Judge Smith cited studies noting that "married biological parents" provide "the optimal parenting structure." He argued that this could "conceivably be a legitimate governmental interest." Smith suggested [emphasis added] that "the people of California might have believed that withdrawing from same-sex couples the right to access the designation of marriage would, arguably, further the interests in promoting responsible procreation and optimal parenting."
Judge Reinhardt made short work of those contentions, stating there was no need to examine "the sociological premise" embodied by the optimal parenting argument because "Proposition 8 had absolutely no effect on the ability of same-sex couples to become parents or the manner in which children are raised in California...Both before and after Proposition 8, committed opposite-sex couples ('spouses') and same-sex ('domestic partners') had identical rights with regard to forming families and raising children." Reinhardt added that "Proposition 8 did not alter the California adoption or presumed-parentage laws, which continue to apply equally to same-sex couples."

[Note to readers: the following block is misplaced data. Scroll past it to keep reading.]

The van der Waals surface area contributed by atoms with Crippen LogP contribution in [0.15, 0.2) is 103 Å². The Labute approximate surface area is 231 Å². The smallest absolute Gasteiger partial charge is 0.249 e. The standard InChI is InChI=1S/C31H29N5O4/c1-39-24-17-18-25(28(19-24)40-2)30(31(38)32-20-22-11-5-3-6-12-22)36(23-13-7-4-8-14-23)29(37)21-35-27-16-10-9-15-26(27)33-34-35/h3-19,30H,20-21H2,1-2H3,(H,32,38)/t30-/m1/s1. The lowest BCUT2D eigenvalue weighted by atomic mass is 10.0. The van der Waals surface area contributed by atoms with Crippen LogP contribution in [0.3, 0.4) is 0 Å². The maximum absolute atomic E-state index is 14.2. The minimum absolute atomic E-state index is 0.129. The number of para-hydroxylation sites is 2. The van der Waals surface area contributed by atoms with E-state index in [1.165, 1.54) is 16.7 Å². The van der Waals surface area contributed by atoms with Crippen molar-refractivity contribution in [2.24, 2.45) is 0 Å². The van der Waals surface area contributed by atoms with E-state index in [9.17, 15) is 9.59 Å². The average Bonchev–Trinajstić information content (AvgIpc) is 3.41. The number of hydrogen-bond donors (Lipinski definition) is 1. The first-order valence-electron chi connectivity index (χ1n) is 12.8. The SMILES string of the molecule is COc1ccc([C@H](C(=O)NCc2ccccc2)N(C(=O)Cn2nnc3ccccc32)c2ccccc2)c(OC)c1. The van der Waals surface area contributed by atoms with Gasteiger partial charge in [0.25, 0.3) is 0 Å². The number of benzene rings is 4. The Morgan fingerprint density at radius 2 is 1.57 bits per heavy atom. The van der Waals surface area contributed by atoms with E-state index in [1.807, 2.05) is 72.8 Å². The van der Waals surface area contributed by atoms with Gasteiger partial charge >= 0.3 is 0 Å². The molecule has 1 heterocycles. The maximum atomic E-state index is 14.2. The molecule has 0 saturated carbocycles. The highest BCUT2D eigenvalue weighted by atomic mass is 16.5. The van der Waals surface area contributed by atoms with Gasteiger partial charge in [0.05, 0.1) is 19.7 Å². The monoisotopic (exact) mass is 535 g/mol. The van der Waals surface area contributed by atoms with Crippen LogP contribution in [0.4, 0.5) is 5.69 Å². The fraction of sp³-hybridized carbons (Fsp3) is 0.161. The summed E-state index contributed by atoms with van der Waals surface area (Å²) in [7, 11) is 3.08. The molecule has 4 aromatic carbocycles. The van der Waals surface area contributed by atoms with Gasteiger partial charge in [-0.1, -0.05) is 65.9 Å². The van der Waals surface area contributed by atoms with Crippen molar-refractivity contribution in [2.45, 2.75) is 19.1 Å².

What Judge Smith, who conceded that it is not enough to simply posit "a conceivable governmental interest," has proffered is not a rational relationship to "a legitimate governmental interest" but, at best, an unfounded and speculative belief regarding a goal that has no rational connection to that which Proposition 8 accomplishes.
Supreme Court's 1996 Romer decision cited as binding precedent
Citing Romer as a controlling precedent, Judge Reinhardt wrote that the "People may not employ the initiative power to single out a disfavored group for unequal treatment and strip them, without a legitimate justification, of a right as important as the right to marry."
To understand Perry, one must first examine Romer.
In 1992 Colorado voters amended the Centennial State's constitution by way of a statewide referendum. The measure, known as Amendment 2, precluded all legislative, executive, or judicial action at any level of state or local government designed to protect the status of persons based on their "homosexual, lesbian or bisexual orientation, conduct, practices or relationships."